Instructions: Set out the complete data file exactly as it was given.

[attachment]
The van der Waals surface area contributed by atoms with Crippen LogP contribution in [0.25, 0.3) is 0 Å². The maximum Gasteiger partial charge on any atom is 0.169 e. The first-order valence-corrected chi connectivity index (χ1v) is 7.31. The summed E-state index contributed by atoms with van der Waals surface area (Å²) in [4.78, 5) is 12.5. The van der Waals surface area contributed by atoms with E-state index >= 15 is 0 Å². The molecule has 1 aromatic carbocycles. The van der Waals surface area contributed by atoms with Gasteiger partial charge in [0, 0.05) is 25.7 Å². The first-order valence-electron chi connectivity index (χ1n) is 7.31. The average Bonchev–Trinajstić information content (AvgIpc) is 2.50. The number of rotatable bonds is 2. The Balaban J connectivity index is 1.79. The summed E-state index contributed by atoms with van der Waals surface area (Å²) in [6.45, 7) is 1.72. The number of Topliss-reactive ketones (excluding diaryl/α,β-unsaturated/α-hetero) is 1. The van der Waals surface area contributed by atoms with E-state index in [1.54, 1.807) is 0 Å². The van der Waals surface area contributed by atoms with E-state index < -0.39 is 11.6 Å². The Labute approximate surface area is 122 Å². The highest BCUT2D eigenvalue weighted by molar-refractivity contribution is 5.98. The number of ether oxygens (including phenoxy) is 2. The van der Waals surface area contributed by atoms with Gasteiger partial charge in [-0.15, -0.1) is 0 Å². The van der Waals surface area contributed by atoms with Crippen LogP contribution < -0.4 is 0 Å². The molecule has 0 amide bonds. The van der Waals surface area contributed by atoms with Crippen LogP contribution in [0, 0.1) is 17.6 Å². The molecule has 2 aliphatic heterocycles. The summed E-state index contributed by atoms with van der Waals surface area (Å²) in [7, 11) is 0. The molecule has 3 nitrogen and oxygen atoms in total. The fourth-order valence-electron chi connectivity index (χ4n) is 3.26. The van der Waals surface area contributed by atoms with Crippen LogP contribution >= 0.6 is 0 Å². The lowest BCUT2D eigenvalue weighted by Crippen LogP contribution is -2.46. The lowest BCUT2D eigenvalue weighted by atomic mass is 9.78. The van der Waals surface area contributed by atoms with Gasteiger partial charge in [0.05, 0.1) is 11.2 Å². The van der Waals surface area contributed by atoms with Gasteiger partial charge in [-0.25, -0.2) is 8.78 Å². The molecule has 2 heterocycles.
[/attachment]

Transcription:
The van der Waals surface area contributed by atoms with Crippen LogP contribution in [0.25, 0.3) is 0 Å². The maximum Gasteiger partial charge on any atom is 0.169 e. The first-order valence-corrected chi connectivity index (χ1v) is 7.31. The summed E-state index contributed by atoms with van der Waals surface area (Å²) in [4.78, 5) is 12.5. The van der Waals surface area contributed by atoms with E-state index >= 15 is 0 Å². The molecule has 1 aromatic carbocycles. The van der Waals surface area contributed by atoms with Gasteiger partial charge in [0, 0.05) is 25.7 Å². The first-order valence-electron chi connectivity index (χ1n) is 7.31. The average Bonchev–Trinajstić information content (AvgIpc) is 2.50. The number of rotatable bonds is 2. The Balaban J connectivity index is 1.79. The summed E-state index contributed by atoms with van der Waals surface area (Å²) in [6.45, 7) is 1.72. The number of Topliss-reactive ketones (excluding diaryl/α,β-unsaturated/α-hetero) is 1. The van der Waals surface area contributed by atoms with E-state index in [1.54, 1.807) is 0 Å². The van der Waals surface area contributed by atoms with E-state index < -0.39 is 11.6 Å². The Labute approximate surface area is 122 Å². The highest BCUT2D eigenvalue weighted by molar-refractivity contribution is 5.98. The number of ether oxygens (including phenoxy) is 2. The van der Waals surface area contributed by atoms with Gasteiger partial charge in [-0.15, -0.1) is 0 Å². The van der Waals surface area contributed by atoms with Crippen LogP contribution < -0.4 is 0 Å². The molecule has 0 amide bonds. The van der Waals surface area contributed by atoms with Crippen LogP contribution in [0, 0.1) is 17.6 Å². The molecule has 2 aliphatic heterocycles. The summed E-state index contributed by atoms with van der Waals surface area (Å²) in [7, 11) is 0. The molecule has 3 nitrogen and oxygen atoms in total. The fourth-order valence-electron chi connectivity index (χ4n) is 3.26. The van der Waals surface area contributed by atoms with Crippen LogP contribution >= 0.6 is 0 Å². The lowest BCUT2D eigenvalue weighted by Crippen LogP contribution is -2.46. The lowest BCUT2D eigenvalue weighted by atomic mass is 9.78. The van der Waals surface area contributed by atoms with Gasteiger partial charge in [0.05, 0.1) is 11.2 Å². The van der Waals surface area contributed by atoms with Gasteiger partial charge in [-0.25, -0.2) is 8.78 Å². The molecule has 2 heterocycles.